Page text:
Will the European Central Bank Follow the Fed?
ECB’s quantitative easing and current economic climate
On its own stage across the Atlantic from the US Fed, the ECB (European Central Bank) has had its own quantitative easing program. The ECB has started purchasing government (VGK) and corporate bonds as part of its extraordinary monetary policy measures to stimulate growth across the EU and help boost inflation levels closer to the 2% target level.
Current status of policy
The ECB has announced a minor scale back in the asset purchase program, reducing the monthly purchases from 80 billion euros to 60 billion euros as of April 2017. The ECB has now bought enough time to decide on its QE (quantitative easing) program by extending it until the end of 2017 so that it can get a read of the political uncertainty that lies ahead and pressure member countries to implement reforms that are critical for a healthy Eurozone. European banks’ (CS) (HSBC) (EUFN) local units are likely to be vulnerable in case of a European crisis.
Political uncertainty will be in play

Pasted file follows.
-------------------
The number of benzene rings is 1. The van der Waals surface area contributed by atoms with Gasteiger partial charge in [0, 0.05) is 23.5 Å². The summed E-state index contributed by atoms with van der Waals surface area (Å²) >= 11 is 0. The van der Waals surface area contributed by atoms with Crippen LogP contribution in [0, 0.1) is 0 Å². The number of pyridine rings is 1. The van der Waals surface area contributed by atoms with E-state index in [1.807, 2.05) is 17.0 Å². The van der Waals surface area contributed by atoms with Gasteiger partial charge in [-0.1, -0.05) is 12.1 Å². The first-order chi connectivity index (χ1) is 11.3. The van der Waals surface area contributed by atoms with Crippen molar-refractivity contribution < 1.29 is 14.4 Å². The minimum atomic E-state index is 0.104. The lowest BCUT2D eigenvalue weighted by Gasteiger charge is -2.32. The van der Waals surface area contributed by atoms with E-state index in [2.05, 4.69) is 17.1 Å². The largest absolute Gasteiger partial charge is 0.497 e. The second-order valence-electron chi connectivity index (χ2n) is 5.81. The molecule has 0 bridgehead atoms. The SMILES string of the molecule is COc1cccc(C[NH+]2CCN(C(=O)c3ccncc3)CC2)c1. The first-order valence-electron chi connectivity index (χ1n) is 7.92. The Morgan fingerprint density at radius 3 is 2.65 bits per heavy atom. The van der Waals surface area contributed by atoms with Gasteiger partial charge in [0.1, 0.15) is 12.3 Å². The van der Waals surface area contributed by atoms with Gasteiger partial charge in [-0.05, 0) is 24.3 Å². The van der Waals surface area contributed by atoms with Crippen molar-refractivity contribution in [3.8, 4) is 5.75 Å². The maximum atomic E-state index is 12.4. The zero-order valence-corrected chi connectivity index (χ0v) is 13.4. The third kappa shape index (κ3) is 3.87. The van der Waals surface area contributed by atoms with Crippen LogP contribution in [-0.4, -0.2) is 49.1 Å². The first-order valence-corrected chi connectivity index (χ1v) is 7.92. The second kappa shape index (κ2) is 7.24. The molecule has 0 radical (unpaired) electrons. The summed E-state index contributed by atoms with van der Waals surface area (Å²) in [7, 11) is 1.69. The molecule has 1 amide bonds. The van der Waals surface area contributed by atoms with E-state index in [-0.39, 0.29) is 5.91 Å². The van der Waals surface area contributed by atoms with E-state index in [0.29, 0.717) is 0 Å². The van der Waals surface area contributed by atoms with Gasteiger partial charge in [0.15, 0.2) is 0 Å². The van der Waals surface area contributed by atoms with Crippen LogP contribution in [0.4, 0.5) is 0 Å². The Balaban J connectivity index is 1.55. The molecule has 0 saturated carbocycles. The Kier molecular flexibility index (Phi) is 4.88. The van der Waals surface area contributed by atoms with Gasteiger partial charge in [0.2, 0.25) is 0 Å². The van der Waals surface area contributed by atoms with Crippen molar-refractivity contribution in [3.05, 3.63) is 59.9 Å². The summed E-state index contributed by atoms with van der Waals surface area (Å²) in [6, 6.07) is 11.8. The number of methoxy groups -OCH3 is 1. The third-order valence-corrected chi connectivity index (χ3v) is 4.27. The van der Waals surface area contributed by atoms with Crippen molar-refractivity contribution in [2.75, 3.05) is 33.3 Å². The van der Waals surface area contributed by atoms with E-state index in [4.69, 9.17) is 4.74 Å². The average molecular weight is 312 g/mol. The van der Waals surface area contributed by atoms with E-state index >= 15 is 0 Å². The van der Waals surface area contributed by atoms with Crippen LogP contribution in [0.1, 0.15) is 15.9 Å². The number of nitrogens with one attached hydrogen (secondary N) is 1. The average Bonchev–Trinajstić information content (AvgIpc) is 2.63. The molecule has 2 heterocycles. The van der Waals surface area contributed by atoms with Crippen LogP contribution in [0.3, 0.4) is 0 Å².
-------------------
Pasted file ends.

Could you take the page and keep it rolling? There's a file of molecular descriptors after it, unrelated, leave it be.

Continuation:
The biggest uncertainty in the EU comes from political corridors. Since the Brexit referendum, US elections, and the Italian referendum, markets have been anxious about anti-EU and protectionist sentiments among stronger members of the union.
Now, with elections in France happening in April, followed by Germany elections in September and the pending Brexit negotiations (the first EU leaders meeting on Brexit is scheduled for April 29, 2017), investors will be monitoring these events carefully, as even the slightest inclination toward a divided Eurozone (FDD) is likely to trigger a large risk-off event for the entire global financial system.
In the next part, we’ll discuss the UK’s Brexit referendum.